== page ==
BY JEFF FALK
MYERSTOWN – Sometimes, things are what they are. And sometimes, they aren’t necessarily what they appear to be.
What looked like a touchdown during Friday night’s Annville-Cleona at Elco football game was really a touchback. While the peculiar turn of events fooled just about everyone in Elco Stadium, the officiating crew was right on top of things and made the correct ruling.
And in this particular instance, the right call went well beyond perception being reality.
With Elco up 14-6 late in the middle of the second quarter, the Raiders launched a long punt deep into Little Dutchmen territory that struck A-C returner Taylor Prentice on the leg. In trying to get out of the path of the ball, Prentice inadvertently kicked the ball into his own end zone.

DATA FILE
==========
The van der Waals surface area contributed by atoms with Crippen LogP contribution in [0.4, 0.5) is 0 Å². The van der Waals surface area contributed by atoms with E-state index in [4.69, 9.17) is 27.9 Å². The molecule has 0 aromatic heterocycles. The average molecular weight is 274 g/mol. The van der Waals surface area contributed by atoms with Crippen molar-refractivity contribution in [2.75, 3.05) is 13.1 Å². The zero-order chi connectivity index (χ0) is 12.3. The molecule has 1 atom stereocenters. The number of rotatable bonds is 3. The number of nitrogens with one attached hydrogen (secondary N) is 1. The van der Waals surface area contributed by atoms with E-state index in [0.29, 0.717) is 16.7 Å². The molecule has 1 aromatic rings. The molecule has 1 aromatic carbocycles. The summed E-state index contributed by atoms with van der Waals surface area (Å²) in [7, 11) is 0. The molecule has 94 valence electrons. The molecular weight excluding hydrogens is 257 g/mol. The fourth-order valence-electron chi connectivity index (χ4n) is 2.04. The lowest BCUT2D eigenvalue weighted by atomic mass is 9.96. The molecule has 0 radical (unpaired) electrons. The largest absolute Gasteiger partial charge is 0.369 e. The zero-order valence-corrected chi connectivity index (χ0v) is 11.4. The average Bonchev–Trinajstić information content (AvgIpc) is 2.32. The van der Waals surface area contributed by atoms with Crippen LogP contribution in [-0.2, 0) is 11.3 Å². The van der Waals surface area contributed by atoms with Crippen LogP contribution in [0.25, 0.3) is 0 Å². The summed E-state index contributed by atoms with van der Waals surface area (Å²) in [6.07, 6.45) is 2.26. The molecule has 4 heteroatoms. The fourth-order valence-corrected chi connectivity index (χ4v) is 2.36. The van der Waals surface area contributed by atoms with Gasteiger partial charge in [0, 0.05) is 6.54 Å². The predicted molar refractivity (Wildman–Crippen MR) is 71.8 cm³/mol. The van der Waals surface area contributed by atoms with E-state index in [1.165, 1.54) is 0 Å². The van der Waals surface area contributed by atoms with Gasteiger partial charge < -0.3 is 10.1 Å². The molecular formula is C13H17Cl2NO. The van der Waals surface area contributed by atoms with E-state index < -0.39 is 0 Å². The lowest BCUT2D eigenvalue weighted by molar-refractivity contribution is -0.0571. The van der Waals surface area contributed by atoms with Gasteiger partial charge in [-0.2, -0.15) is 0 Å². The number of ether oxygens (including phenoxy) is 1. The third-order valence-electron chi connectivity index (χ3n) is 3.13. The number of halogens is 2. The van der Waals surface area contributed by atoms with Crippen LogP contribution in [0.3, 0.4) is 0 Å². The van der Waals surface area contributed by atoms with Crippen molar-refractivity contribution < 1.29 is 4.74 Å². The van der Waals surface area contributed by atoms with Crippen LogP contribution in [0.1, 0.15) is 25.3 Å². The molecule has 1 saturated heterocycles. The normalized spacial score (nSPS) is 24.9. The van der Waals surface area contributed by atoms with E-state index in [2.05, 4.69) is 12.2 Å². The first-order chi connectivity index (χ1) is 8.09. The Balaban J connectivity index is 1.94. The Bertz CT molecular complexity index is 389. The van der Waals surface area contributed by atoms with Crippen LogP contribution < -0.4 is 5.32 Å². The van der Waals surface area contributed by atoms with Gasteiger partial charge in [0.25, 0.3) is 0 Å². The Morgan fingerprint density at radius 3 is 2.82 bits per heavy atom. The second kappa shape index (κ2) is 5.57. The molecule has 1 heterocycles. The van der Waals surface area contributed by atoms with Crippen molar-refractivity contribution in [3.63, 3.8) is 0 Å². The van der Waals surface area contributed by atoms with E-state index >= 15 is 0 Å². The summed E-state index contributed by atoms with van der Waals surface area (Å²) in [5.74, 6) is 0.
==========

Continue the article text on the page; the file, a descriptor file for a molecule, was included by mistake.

A Raider coverage man alertly pounced on the loose pigskin, and the home stands erupted over the apparent Elco touchdown. Disgusted with himself, Prentice threw his hands into the air in frustration – a sure indication that indeed the ball had touched his leg.
But apparently according to the rules, the ball was not a fumble, not a muff, but a punt that had still not changed possession. In short, it wasn’t a live ball at that point.
After huddling, the officiating crew presented Elco head coach Mark Evans with their explanation.
“It hit his (Prentice’s) feet and it was kicked towards the end zone,” explained Evans. “It was still a kick. It was the right call.
“It was a kick because no one possessed it,” Evans continued. “Once the ball goes past the goal line, it’s a touchback.”
“If they (the officials) would’ve called it their (the Raiders’) ball,” said Annville-Cleona head coach Terry Lehman, “I wouldn’t have said a thing.”
Apparently, the rules governing touched punts in high school are different than those on the college and professional levels.
“Do I like that rule? No,” said Evans. “Because it wasn’t our ball. To the naked eye, to the casual observer, to even the seasoned coach, it looked like a fumble. But it was a touchback.”